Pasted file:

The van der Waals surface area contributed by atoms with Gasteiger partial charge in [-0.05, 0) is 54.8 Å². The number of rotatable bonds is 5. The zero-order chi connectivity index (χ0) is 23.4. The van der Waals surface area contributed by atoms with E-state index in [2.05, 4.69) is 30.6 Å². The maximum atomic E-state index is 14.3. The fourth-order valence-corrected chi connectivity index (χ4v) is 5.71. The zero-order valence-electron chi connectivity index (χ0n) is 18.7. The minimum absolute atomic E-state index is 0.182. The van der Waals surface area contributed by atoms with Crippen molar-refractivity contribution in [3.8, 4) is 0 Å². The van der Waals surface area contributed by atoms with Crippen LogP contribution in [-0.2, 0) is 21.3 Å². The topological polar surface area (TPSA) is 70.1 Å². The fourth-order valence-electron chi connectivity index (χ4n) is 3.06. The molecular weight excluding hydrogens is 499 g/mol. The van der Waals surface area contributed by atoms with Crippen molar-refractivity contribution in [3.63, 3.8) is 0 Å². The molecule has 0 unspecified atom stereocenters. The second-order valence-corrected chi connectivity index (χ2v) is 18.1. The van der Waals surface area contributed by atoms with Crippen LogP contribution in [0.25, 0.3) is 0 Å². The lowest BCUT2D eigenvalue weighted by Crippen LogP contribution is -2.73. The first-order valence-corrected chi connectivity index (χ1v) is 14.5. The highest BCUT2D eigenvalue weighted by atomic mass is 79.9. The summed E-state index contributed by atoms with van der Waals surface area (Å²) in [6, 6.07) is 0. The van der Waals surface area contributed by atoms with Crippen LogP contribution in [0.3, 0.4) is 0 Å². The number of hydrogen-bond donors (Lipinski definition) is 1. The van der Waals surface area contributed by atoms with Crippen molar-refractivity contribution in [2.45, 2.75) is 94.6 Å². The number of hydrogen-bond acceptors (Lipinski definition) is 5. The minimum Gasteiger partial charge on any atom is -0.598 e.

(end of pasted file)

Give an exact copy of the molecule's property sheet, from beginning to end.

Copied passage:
The van der Waals surface area contributed by atoms with Gasteiger partial charge in [-0.05, 0) is 54.8 Å². The number of rotatable bonds is 5. The zero-order chi connectivity index (χ0) is 23.4. The van der Waals surface area contributed by atoms with E-state index in [2.05, 4.69) is 30.6 Å². The maximum atomic E-state index is 14.3. The fourth-order valence-corrected chi connectivity index (χ4v) is 5.71. The zero-order valence-electron chi connectivity index (χ0n) is 18.7. The minimum absolute atomic E-state index is 0.182. The van der Waals surface area contributed by atoms with Crippen molar-refractivity contribution in [3.8, 4) is 0 Å². The van der Waals surface area contributed by atoms with Crippen LogP contribution in [-0.2, 0) is 21.3 Å². The topological polar surface area (TPSA) is 70.1 Å². The fourth-order valence-electron chi connectivity index (χ4n) is 3.06. The molecular weight excluding hydrogens is 499 g/mol. The van der Waals surface area contributed by atoms with Crippen molar-refractivity contribution in [3.63, 3.8) is 0 Å². The molecule has 0 unspecified atom stereocenters. The second-order valence-corrected chi connectivity index (χ2v) is 18.1. The van der Waals surface area contributed by atoms with Crippen LogP contribution in [0.25, 0.3) is 0 Å². The lowest BCUT2D eigenvalue weighted by Crippen LogP contribution is -2.73. The first-order valence-corrected chi connectivity index (χ1v) is 14.5. The highest BCUT2D eigenvalue weighted by atomic mass is 79.9. The summed E-state index contributed by atoms with van der Waals surface area (Å²) in [6, 6.07) is 0. The van der Waals surface area contributed by atoms with Crippen LogP contribution in [0.3, 0.4) is 0 Å². The number of hydrogen-bond donors (Lipinski definition) is 1. The van der Waals surface area contributed by atoms with Crippen molar-refractivity contribution in [2.45, 2.75) is 94.6 Å². The number of hydrogen-bond acceptors (Lipinski definition) is 5. The minimum Gasteiger partial charge on any atom is -0.598 e.